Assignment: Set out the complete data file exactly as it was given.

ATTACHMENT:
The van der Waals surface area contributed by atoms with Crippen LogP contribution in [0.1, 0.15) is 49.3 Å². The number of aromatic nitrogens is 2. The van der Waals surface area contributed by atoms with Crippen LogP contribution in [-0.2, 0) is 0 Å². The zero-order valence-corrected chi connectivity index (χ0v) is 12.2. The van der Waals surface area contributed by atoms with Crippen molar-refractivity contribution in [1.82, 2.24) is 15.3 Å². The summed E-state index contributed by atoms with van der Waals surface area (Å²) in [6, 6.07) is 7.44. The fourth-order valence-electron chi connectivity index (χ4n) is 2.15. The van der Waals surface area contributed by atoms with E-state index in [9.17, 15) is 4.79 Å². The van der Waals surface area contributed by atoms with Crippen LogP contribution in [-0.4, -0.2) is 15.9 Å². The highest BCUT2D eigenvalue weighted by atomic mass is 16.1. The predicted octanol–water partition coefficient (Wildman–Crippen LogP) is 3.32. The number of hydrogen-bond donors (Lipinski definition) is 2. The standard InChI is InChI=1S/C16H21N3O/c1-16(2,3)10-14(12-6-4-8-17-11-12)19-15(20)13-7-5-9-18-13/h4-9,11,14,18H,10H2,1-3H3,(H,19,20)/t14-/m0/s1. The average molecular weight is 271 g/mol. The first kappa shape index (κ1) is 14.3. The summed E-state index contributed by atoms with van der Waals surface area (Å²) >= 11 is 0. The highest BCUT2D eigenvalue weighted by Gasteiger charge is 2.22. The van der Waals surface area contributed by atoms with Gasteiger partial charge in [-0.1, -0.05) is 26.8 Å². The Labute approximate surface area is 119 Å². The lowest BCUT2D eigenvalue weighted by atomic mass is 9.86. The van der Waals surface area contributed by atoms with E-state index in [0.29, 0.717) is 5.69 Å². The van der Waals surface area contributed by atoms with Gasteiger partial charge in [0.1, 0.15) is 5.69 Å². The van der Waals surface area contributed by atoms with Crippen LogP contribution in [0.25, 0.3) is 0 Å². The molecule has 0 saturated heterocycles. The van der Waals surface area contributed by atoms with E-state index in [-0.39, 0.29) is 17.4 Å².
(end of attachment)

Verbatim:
The van der Waals surface area contributed by atoms with Crippen LogP contribution in [0.1, 0.15) is 49.3 Å². The number of aromatic nitrogens is 2. The van der Waals surface area contributed by atoms with Crippen LogP contribution in [-0.2, 0) is 0 Å². The zero-order valence-corrected chi connectivity index (χ0v) is 12.2. The van der Waals surface area contributed by atoms with Crippen molar-refractivity contribution in [1.82, 2.24) is 15.3 Å². The summed E-state index contributed by atoms with van der Waals surface area (Å²) in [6, 6.07) is 7.44. The fourth-order valence-electron chi connectivity index (χ4n) is 2.15. The van der Waals surface area contributed by atoms with E-state index in [9.17, 15) is 4.79 Å². The van der Waals surface area contributed by atoms with Crippen LogP contribution in [-0.4, -0.2) is 15.9 Å². The highest BCUT2D eigenvalue weighted by atomic mass is 16.1. The predicted octanol–water partition coefficient (Wildman–Crippen LogP) is 3.32. The number of hydrogen-bond donors (Lipinski definition) is 2. The standard InChI is InChI=1S/C16H21N3O/c1-16(2,3)10-14(12-6-4-8-17-11-12)19-15(20)13-7-5-9-18-13/h4-9,11,14,18H,10H2,1-3H3,(H,19,20)/t14-/m0/s1. The average molecular weight is 271 g/mol. The first kappa shape index (κ1) is 14.3. The summed E-state index contributed by atoms with van der Waals surface area (Å²) >= 11 is 0. The highest BCUT2D eigenvalue weighted by Gasteiger charge is 2.22. The van der Waals surface area contributed by atoms with Gasteiger partial charge in [-0.1, -0.05) is 26.8 Å². The Labute approximate surface area is 119 Å². The lowest BCUT2D eigenvalue weighted by atomic mass is 9.86. The van der Waals surface area contributed by atoms with E-state index in [0.29, 0.717) is 5.69 Å². The van der Waals surface area contributed by atoms with Gasteiger partial charge in [0.1, 0.15) is 5.69 Å². The van der Waals surface area contributed by atoms with Crippen LogP contribution in [0.25, 0.3) is 0 Å². The molecule has 0 saturated heterocycles. The van der Waals surface area contributed by atoms with E-state index in [-0.39, 0.29) is 17.4 Å².